In addition to falsely claiming the recent stock market turmoil would have affected the benefits of current retirees under McCainâ€™s plan, Obama is running an ad accusing McCain of wanting to cut guaranteed Social Security benefits in half.
As Marcos explains, this is quite the deception:
The Bush plan would have limited benefits for some workers to growing at the rate of inflation rather than at the generally faster pace of wages. In other words, these workers would be getting benefits equal in real dollar value to those received by current retirees. But under the “progressive price indexing” approach endorsed by the president, lower-income workers would continue to receive all their promised benefits; medium-income workers would have their benefits reduced somewhat; and high-income workers would take the biggest hit.
The Obama campaign stretches the truth beyond recognition when it says that this would cut benefits in half. Under progressive price indexing, the average-earning worker would see a 28 percent cut in promised benefits — in 2075. In other words, trims of that magnitude would affect workers not yet born. Today’s average-earning 25-year-old would experience much smaller reductions in promised benefits upon reaching retirement age — more like 16 percent.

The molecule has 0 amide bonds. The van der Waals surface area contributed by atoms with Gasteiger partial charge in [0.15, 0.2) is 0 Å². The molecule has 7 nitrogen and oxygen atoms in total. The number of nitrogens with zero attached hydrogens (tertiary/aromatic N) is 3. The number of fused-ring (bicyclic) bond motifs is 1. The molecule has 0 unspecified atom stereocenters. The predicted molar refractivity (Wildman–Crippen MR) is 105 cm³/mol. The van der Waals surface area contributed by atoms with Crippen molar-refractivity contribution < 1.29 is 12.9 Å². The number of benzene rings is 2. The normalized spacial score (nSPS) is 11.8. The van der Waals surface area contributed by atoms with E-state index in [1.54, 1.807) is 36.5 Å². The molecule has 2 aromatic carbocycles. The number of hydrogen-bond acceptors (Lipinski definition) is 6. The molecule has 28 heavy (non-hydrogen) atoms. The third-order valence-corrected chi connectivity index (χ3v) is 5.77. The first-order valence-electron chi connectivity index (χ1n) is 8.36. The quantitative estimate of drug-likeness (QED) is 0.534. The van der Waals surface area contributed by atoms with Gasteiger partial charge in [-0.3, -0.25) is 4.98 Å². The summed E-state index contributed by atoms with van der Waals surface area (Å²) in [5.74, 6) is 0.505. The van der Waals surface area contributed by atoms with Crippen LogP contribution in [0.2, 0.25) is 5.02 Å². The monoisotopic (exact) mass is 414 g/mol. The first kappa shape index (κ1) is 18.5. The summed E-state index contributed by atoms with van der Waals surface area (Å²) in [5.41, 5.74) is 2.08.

And the only way the Obama campaign can inflate the supposed benefit cut to “half” is by assuming that the change in calculating benefit growth would be applied to all workers, not just the top tier. In that case, workers not yet born would get 49 percent of the benefits not yet promised to them by 2075.
So, on one side, we have McCain using silly math to claim Obama will raise taxes on the middle class while, on the other side, we have Obama using silly math to claim McCain wants to rip the Social Security safety net in half.
In a time when very real math is beating up our financial markets, itâ€™s disheartening to see both candidates playing such games. But at least the Democrats no longer have to worry that their guy wonâ€™t take it to McCain.
Apparently, when it comes to the Democratic playbook on Social Security, offering hope and change doesnâ€™t preclude running on fear and lies.